Several members of the Duke community have expressed concerns about a North Carolina law that overturns local LGBTQ non-discrimination ordinances.

House Bill 2 was passed by the North Carolina House of Representatives and Senate and signed by Governor Pat McCrory Wednesday after a special session held by the General Assembly. The law overturns a February Charlotte ordinance that created anti-discrimination protections for LGBTQ customers at private businesses and allowed transgender people to use restrooms aligned with their gender identity. House Bill 2 also prevents cities from implementing future anti-discrimination ordinances. 

"It's an egregiously offensive and dangerous attack on our LGBTQ neighbors, an affront to civil rights and a rebuke of municipal government autonomy," wrote junior Tanner Lockhead, vice president of Durham and regional affairs in Duke Student Government, in an email.

Pope McCorkle, associate professor of the practice in the Sanford School of Public Policy, explained that the legislature can override city ordinances because cities do not have independent powers. However, the law is likely to face legal challenges involving its lack of specificity about what constitutes an anti-discriminatory ordinance, he said. 

“There will have to be lawsuits to determine what should be eliminated," McCorkle said. "It’s incredibly far-reaching."

The University responded to the legislation Thursday afternoon, noting that the new law will have no impact on Duke facilities or policies.

"We deplore any effort to deny any person the protection of the law because of sexual orientation or gender identity,” wrote Michael Schoenfeld, vice president for government affairs and public relations, in an email. “Students, faculty and staff come to Duke from all over the world, and they pay attention to the legal and cultural atmosphere in the state."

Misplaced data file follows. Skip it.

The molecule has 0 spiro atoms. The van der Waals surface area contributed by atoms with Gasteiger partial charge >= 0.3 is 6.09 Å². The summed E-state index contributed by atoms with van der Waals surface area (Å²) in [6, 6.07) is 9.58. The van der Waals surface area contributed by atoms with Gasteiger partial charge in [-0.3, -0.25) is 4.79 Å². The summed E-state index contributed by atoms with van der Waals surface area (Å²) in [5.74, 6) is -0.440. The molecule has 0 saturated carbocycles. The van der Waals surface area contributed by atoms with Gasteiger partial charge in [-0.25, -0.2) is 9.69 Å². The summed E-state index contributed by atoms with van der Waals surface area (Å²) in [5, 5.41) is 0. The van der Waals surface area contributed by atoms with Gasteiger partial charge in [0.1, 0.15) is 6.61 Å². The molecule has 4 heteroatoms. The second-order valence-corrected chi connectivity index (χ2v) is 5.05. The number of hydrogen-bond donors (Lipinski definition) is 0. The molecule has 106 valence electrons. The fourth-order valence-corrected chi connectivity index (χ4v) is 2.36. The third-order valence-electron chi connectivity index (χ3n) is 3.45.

Proponents of House Bill 2 noted that it was designed to promote privacy rather than exclusion. In a press release Wednesday, McCrory called the Charlotte ordinance a “radical breach of trust and security under the false argument of equal access.”  

The bill passed with overwhelming Republican support in both the House and Senate, with 11 Democrats voting for it in the House and zero Democrats in the Senate. 

The law also prohibits cities from creating minimum wage increases higher than North Carolina's minimum wage. McCrory noted in his press release that certain components of the bill should have waited until a regular session, but signed it because it "does not change existing rights under state or federal law."

Democratic state senator Mike Woodard, Trinity '81, called the legislation “an overreach” because of the speed with which it was introduced. Senators learned that there were various drafts of the bill in the weeks prior to the special session that had not been shared beforehand, he explained. 

Woodard also noted that the rapid pace at which the legislation was introduced during the special session, going from introduction to a vote in 10 hours, meant senators were reading the legislation during the debate.

“It was disrespectful to our processes, and frankly it was disrespectful to democracy," he said. "This is not how North Carolina should do business."

Woodard predicted that the state will see public backlash to the legislation as LGBTQ advocacy groups protest in advance of the upcoming election cycle.

“There will be a significant public reaction,” Woodard said. “I think what is going to happen in the weeks and months ahead is that people are going to get motivated and engaged with this issue.”

The Raleigh News & Observer reported that at least five protestors were arrested Thursday during a protest outside the Governor's Mansion in Raleigh.

Lockhead explained that the legislation promotes an anti-LGBTQ message that students must grapple with.

"This is the same homophobic hatred that shows up on East Campus dorm room walls and is given voice in the slurs heard loudly in too many corners of our own campus—this time codified into state law," he wrote. "As a native North Carolinian and member of the LGBT community, the message this dangerously regressive law sends is clear: not everyone is welcome here."